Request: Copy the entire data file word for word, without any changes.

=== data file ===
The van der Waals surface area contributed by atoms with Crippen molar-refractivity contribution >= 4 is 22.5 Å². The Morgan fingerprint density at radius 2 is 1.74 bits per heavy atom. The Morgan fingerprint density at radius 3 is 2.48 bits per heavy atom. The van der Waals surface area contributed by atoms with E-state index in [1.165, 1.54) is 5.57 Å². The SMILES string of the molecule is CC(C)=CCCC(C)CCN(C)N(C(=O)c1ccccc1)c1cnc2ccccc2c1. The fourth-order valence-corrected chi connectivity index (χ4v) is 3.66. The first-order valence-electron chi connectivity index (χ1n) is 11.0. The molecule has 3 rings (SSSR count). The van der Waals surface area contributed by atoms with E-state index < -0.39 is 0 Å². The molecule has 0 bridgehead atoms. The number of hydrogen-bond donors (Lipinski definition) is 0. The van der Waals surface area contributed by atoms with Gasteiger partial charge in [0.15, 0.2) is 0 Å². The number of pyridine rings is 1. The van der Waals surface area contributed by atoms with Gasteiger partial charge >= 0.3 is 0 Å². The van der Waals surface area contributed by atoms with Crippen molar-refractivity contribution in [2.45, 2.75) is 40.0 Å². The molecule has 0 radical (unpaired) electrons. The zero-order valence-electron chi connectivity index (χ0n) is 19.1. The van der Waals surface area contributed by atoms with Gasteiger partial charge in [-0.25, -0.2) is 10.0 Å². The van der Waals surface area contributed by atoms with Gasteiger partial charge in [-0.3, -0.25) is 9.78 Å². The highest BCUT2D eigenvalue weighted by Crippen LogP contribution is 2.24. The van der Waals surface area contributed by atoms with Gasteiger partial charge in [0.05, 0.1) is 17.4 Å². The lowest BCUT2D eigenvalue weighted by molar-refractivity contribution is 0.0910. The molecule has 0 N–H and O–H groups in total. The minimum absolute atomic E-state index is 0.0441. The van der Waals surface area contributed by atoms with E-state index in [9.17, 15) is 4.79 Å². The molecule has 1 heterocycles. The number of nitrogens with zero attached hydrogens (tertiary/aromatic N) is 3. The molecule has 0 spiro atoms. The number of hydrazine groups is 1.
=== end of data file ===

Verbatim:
The van der Waals surface area contributed by atoms with Crippen molar-refractivity contribution >= 4 is 22.5 Å². The Morgan fingerprint density at radius 2 is 1.74 bits per heavy atom. The Morgan fingerprint density at radius 3 is 2.48 bits per heavy atom. The van der Waals surface area contributed by atoms with E-state index in [1.165, 1.54) is 5.57 Å². The SMILES string of the molecule is CC(C)=CCCC(C)CCN(C)N(C(=O)c1ccccc1)c1cnc2ccccc2c1. The fourth-order valence-corrected chi connectivity index (χ4v) is 3.66. The first-order valence-electron chi connectivity index (χ1n) is 11.0. The molecule has 3 rings (SSSR count). The van der Waals surface area contributed by atoms with E-state index < -0.39 is 0 Å². The molecule has 0 bridgehead atoms. The number of hydrogen-bond donors (Lipinski definition) is 0. The van der Waals surface area contributed by atoms with Gasteiger partial charge in [0.15, 0.2) is 0 Å². The number of pyridine rings is 1. The van der Waals surface area contributed by atoms with Gasteiger partial charge >= 0.3 is 0 Å². The van der Waals surface area contributed by atoms with Crippen molar-refractivity contribution in [2.45, 2.75) is 40.0 Å². The molecule has 0 radical (unpaired) electrons. The zero-order valence-electron chi connectivity index (χ0n) is 19.1. The van der Waals surface area contributed by atoms with Gasteiger partial charge in [-0.25, -0.2) is 10.0 Å². The van der Waals surface area contributed by atoms with Gasteiger partial charge in [-0.3, -0.25) is 9.78 Å². The highest BCUT2D eigenvalue weighted by Crippen LogP contribution is 2.24. The van der Waals surface area contributed by atoms with Gasteiger partial charge in [0.05, 0.1) is 17.4 Å². The lowest BCUT2D eigenvalue weighted by molar-refractivity contribution is 0.0910. The molecule has 0 N–H and O–H groups in total. The minimum absolute atomic E-state index is 0.0441. The van der Waals surface area contributed by atoms with E-state index in [9.17, 15) is 4.79 Å². The molecule has 1 heterocycles. The number of nitrogens with zero attached hydrogens (tertiary/aromatic N) is 3. The molecule has 0 spiro atoms. The number of hydrazine groups is 1.